The first two do not have anything the do with nonstandard models  at best we would say they hold for *all* models. But this article is correct, as is the one on definable real numbers, with one exception: the bare claim here that "almost all integer sequences ... cannot be defined.". The statement "almost all integer sequences cannot be defined" is not a sentence in ZFC, and as such is not provable in ZFC. The issue then becomes more subtle, related to mathematical platonism, and certainly not resolvable within ZFC. Hamkins et al. go into some detail on this issue in the intro of [2]. — Carl (CBM · talk) 12:01, 5 February 2018 (UTC)
 I am not exactly sure what this thread is asking, but all of these are correct:
 That's certainly the case if we take the "true" literally. It could also be a colloquial way of saying something like "ZFC proves there is a unique sequence satisfying P". For example, this happens if P says "every element of the sequence is zero". Overall this is a standard issue  definability over a model vs. definability over a theory. — Carl (CBM · talk) 16:05, 6 February 2018 (UTC)
There is a flaw in CBM's argument for a 'colloquial' interpretation. You are failing to distinguish between P being a definition and it being a definition of a specific integer sequence x. I agree that we can say that P is a definition, if ZFC proves that . But how do we say that x is the thing being defined? You cannot just say that P(x) because P is not a specific formula in the language of set theory, rather it is a variable over Godel numbers for formulas. So you would have to say something like P is true of x.
If you could do that, then what is to stop me from defining a function f as follows: f(k) is zero if k is not the Godel number of a definition; and f(k) = x_{k}(k)+1 if k is the Godel number of a definition P_{k} which defines the function x_{k}. Clearly this would be a contradiction since if n is the Godel number of the definition I just gave for f we get f(n) = x_{n}(n)+1 = f(n)+1. JRSpriggs (talk) 01:48, 9 February 2018 (UTC)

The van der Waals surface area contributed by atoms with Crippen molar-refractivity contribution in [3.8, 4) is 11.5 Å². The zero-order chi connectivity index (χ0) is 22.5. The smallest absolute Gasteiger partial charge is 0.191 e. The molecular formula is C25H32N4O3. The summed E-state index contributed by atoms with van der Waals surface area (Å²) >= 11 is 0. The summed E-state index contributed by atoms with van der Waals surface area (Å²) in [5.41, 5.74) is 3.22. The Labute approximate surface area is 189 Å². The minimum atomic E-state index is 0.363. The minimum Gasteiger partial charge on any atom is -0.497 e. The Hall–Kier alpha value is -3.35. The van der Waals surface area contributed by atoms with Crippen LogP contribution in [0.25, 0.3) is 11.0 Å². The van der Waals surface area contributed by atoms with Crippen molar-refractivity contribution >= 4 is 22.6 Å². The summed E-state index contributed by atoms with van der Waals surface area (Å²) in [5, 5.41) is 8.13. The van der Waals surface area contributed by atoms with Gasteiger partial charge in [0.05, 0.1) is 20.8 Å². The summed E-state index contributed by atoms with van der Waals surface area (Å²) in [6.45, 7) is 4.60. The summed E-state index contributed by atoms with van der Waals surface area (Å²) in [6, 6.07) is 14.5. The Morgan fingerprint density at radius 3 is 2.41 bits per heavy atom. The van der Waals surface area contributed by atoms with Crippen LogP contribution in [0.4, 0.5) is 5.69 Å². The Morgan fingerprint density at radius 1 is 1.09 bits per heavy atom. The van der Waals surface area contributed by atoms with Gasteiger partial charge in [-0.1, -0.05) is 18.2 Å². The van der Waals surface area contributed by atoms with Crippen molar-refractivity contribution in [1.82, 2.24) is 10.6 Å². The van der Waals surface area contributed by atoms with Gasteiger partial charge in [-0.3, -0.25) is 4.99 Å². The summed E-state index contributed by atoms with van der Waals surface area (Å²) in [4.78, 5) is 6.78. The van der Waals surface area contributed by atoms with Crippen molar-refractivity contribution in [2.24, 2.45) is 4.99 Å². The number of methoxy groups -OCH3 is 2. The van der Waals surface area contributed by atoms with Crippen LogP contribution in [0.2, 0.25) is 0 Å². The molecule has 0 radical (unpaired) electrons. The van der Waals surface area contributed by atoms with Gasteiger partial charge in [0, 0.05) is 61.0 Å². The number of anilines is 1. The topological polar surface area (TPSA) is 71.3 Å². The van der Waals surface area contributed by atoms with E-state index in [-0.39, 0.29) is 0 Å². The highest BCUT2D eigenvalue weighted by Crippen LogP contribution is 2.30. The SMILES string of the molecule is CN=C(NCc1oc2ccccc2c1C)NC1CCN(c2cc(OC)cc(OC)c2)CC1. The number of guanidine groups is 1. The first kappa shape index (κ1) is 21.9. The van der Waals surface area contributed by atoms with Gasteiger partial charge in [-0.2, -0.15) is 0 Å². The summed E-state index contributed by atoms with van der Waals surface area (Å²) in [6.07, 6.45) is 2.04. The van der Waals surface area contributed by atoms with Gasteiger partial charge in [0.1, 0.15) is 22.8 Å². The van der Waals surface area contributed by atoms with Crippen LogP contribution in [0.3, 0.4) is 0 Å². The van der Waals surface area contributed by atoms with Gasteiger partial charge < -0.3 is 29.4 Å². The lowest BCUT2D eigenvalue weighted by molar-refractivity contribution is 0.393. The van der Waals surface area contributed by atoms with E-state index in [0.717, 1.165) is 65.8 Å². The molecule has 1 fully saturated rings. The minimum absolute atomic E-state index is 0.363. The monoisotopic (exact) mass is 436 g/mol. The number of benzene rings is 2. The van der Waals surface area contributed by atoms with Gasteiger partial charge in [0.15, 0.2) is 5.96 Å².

I'm not really looking to discuss this in detail, because I think it is all well known and standard. A definitional extension only needs a proof of . Of course the properties of the object being defined depend on φ. So φ could say "x is zero sharp if that exists, otherwise x is the constant zero sequence", and we can't prove much about the object defined by that sentence. This is the way it is for definitions over a theory, rather than definitions over a model. — Carl (CBM · talk) 02:05, 9 February 2018 (UTC)
This is not an article about foundations of mathematics, nor about model theory. The present version of the article is thus too technical, as referring to theories that are both unknown by most readers, and not needed for understanding the section. Moreover the present version does not satisfies WP:NPOV, as making too much place to theories that are outside the main stream of mathematics. If one follows what is said in this discussion, we should edit similarly every article that mention uncountable sets, as there are set theories where all sets are countable. For these reasons, I'll restore the old version, and simply add a comment that the existence of nondefinable sequences may be not valid in other set theories or other underlying logics. D.Lazard (talk) 14:59, 9 February 2018 (UTC)